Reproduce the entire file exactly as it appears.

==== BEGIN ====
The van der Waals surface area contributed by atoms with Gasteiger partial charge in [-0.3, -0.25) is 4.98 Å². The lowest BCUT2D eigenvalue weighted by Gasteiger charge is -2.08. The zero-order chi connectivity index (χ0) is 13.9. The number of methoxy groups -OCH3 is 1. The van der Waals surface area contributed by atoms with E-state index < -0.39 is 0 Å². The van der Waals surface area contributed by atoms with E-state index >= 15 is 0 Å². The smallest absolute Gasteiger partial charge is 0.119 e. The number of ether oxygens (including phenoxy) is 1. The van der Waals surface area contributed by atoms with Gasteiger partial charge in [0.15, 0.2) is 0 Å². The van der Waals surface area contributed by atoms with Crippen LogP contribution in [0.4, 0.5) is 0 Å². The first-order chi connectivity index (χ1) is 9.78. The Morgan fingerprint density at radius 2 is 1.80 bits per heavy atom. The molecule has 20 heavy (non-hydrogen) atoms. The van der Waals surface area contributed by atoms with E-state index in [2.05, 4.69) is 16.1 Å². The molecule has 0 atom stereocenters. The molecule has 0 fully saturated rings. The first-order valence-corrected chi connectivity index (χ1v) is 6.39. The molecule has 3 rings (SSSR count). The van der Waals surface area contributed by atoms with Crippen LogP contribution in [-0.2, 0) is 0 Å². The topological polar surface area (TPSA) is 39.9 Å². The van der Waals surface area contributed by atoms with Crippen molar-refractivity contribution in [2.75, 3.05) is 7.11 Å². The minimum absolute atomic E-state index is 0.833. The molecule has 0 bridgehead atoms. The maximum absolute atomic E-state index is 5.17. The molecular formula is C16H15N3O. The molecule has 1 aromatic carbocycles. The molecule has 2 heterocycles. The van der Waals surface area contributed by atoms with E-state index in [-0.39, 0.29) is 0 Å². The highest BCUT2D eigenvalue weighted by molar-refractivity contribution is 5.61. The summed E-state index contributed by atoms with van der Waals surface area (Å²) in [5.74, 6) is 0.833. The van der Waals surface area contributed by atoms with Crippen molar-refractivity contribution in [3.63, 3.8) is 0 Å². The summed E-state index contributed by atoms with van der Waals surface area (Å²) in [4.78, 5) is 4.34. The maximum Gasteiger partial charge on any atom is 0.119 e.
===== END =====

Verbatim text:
The van der Waals surface area contributed by atoms with Gasteiger partial charge in [-0.3, -0.25) is 4.98 Å². The lowest BCUT2D eigenvalue weighted by Gasteiger charge is -2.08. The zero-order chi connectivity index (χ0) is 13.9. The number of methoxy groups -OCH3 is 1. The van der Waals surface area contributed by atoms with E-state index < -0.39 is 0 Å². The van der Waals surface area contributed by atoms with E-state index >= 15 is 0 Å². The smallest absolute Gasteiger partial charge is 0.119 e. The number of ether oxygens (including phenoxy) is 1. The van der Waals surface area contributed by atoms with Gasteiger partial charge in [0.15, 0.2) is 0 Å². The van der Waals surface area contributed by atoms with Crippen LogP contribution in [0.4, 0.5) is 0 Å². The first-order chi connectivity index (χ1) is 9.78. The Morgan fingerprint density at radius 2 is 1.80 bits per heavy atom. The molecule has 20 heavy (non-hydrogen) atoms. The van der Waals surface area contributed by atoms with E-state index in [2.05, 4.69) is 16.1 Å². The molecule has 0 atom stereocenters. The molecule has 0 fully saturated rings. The first-order valence-corrected chi connectivity index (χ1v) is 6.39. The molecule has 3 rings (SSSR count). The van der Waals surface area contributed by atoms with Crippen LogP contribution in [-0.2, 0) is 0 Å². The topological polar surface area (TPSA) is 39.9 Å². The van der Waals surface area contributed by atoms with Crippen molar-refractivity contribution in [2.75, 3.05) is 7.11 Å². The minimum absolute atomic E-state index is 0.833. The molecule has 0 bridgehead atoms. The maximum absolute atomic E-state index is 5.17. The molecular formula is C16H15N3O. The molecule has 1 aromatic carbocycles. The molecule has 2 heterocycles. The van der Waals surface area contributed by atoms with E-state index in [-0.39, 0.29) is 0 Å². The highest BCUT2D eigenvalue weighted by molar-refractivity contribution is 5.61. The summed E-state index contributed by atoms with van der Waals surface area (Å²) in [5.74, 6) is 0.833. The van der Waals surface area contributed by atoms with Crippen molar-refractivity contribution in [3.63, 3.8) is 0 Å². The summed E-state index contributed by atoms with van der Waals surface area (Å²) in [4.78, 5) is 4.34. The maximum Gasteiger partial charge on any atom is 0.119 e.